Pattern matching in C# 7

The notion of patterns was introduced in C# version 7.0 and has taken ideas from functional programming to simplify and reduce your code. The concept is used in situations where we need to test that a value has a certain shape. Also, we can extract information from that value when it does.

Let’s start with a simple example.

var customer = GetCustomer(1);

if(customer is Customer)

{

WriteLine(customer.Name);

}

You will notice that this example of the is operator is hardly new. We have had this from the beginning of the language. The is operator, in this case, is used to check whether the run-time type of an object is compatible with a given type. C# 7 adds functionality to the operator.

if(customer is null)

{

WriteLine("There is no customer with this customer id.");

}

Using it this way we check the value customer against the constant pattern of null. Which is perhaps a bit silly, because we could simply replace it with == and have the same result. The same applies to other constants, such as string constants. If we were to declare something like this.

const string COMPANY = "Acme INC";

We can then test for it, like so.

if(customer is Customer && customer.Company is COMPANY )

The end result would be the same as when we to test with ==.

The real value of pattern matching comes when using it in evaluating objects retrieved from resources that you don’t completely control. Consider the following code.

object[] list = { "Charles", GetCustomer(1), GetCustomer(2), 1 };

foreach(var item in list)

{

if(item is Customer customer)

{

WriteLine(customer.Name);

}

if(item is string simpleName)

{

WriteLine(simpleName);

}

if(item is int i)

{

WriteLine(i);

}

}

Perhaps you noticed that the difference to the syntax available before C# 7.0 is that if the pattern matches, the object is assigned to a new variable of the specified type. This is very useful, as you get strongly-typed access to the members of the type, e.g. with the Customer type.

if(item is string simpleName)

{

WriteLine(simpleName);

}

Also, you can use logical operators to evaluate even further.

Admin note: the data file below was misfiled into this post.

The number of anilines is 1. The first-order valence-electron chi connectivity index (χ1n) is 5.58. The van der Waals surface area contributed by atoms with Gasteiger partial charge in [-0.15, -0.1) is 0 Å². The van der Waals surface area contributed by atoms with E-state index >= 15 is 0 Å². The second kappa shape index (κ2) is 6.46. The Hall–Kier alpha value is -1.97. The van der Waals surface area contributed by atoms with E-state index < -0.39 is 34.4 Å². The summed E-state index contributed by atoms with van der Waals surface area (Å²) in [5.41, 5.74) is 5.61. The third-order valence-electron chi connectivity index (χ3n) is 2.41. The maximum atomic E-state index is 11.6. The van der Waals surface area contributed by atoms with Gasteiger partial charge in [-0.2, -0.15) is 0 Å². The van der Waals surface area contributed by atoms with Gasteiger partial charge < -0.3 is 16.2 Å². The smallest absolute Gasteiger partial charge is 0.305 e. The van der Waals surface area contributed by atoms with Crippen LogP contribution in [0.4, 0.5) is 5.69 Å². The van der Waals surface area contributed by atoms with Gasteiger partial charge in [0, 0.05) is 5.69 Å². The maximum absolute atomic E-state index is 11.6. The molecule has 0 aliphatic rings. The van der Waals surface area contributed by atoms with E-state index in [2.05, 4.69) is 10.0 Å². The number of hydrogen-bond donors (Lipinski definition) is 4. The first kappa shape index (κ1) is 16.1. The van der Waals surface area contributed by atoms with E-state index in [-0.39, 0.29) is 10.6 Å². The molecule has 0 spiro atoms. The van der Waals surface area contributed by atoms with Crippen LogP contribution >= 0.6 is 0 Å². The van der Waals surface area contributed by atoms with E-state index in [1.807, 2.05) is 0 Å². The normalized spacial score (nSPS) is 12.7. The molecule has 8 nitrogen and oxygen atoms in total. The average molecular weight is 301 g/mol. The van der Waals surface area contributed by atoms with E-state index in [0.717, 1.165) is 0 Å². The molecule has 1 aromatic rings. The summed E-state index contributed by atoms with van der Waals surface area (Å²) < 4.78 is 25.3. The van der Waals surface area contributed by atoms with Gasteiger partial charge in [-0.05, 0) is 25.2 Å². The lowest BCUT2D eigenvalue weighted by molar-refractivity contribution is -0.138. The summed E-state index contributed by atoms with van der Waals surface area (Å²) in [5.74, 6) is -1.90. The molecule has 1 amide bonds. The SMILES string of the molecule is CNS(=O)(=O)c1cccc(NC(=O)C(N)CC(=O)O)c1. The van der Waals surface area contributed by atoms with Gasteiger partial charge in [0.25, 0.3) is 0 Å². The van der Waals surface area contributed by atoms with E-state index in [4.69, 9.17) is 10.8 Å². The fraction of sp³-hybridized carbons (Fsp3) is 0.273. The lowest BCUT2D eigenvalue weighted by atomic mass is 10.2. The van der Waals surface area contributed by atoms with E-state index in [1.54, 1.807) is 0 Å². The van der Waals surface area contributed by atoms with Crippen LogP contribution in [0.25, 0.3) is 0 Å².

if(item is Customer customer && customer.CustomerId is 1 && customer.Name.Length > 0)

{

WriteLine(customer.Name);

}

As you can see, the pattern variables, that is the variables introduced by a pattern, are similar to out variables. They can be declared in the middle of an expression, and can be used within the nearest surrounding scope. Also like out variables, pattern variables are mutable.

Instead of specifying the type, you can also use the var keyword. Because an object is always of a type, this evaluation always succeeds.

if(item is var something)

{

WriteLine(something?.GetType().Name ?? "That's nothing");

}

As a personal observation, using var this way sort of defeats the purpose of new pattern matching feature in C# 7. Also note that we are using the null conditional operator which was introduced in C# 6.

You can use pattern matching in the switch statement as well. Evaluating a case with the const pattern was possible before, but there’s also a type pattern in which you declare a variable of the type, and the var pattern. The syntax is this.

case type varname

The case expression is true if any of the following is true:

  • The value is an instance of the same type as type.
  • The value is an instance of a type that derives from type. In other words, the value can be upcast to an instance of type.
  • The value has a compile-time type that is a base class of type, and has a runtime type that is type or is derived from type. The compile-time type of a variable is the variable’s type as defined in its type declaration. The runtime type of a variable is the type of the instance that is assigned to that variable.
  • The value is an instance of a type that implements the type interface.

If the case expression is true, a variable is definitely assigned and has local scope within the switch section only. Here’s an example.

switch (item)

{

case 1:

WriteLine("Item is 1");

break;

case Customer customer when customer.Name.Length > 0:

WriteLine(customer.Name);

break;

case Customer customer:

WriteLine(customer.CustomerId);

break;

default:

break;

case null:

WriteLine("No object.");

break;

}

Note that we are using the when keyword to enhance the pattern filter, just like we do in exception filters since C# 6. This also means that the order of the case clauses matters now. The first case that matches is the he one picked. It is therefore important to have specific clauses above more generic clauses, just like dealing with exception handling. The compiler will help you, by flagging obvious cases that can never be reached. If we were to switch the two case clauses that test for Customer, we get the following error.

error CS8120: The switch case has already been handled by a previous case

There is an additional change as a result of the new and improved switch-statement. The default clause is always evaluated last. This is for compatibility with existing switch semantics. However, good practice would usually have you put the default clause at the end. The example above is just to illustrate that the null clause at the end is not unreachable.

Conclusion

Pattern matching is a great feature that borrows its ideas from functional programming and helps you simplify and reduce your code. Patterns are a new kind of language element in C#, and we expect to have more of these, like positional patterns, property patterns, and recursive patterns in future versions of C#.

More resources

switch (C# Reference)

Pattern Matching in C# 7.0 Case Blocks

What’s New in C# 7.0

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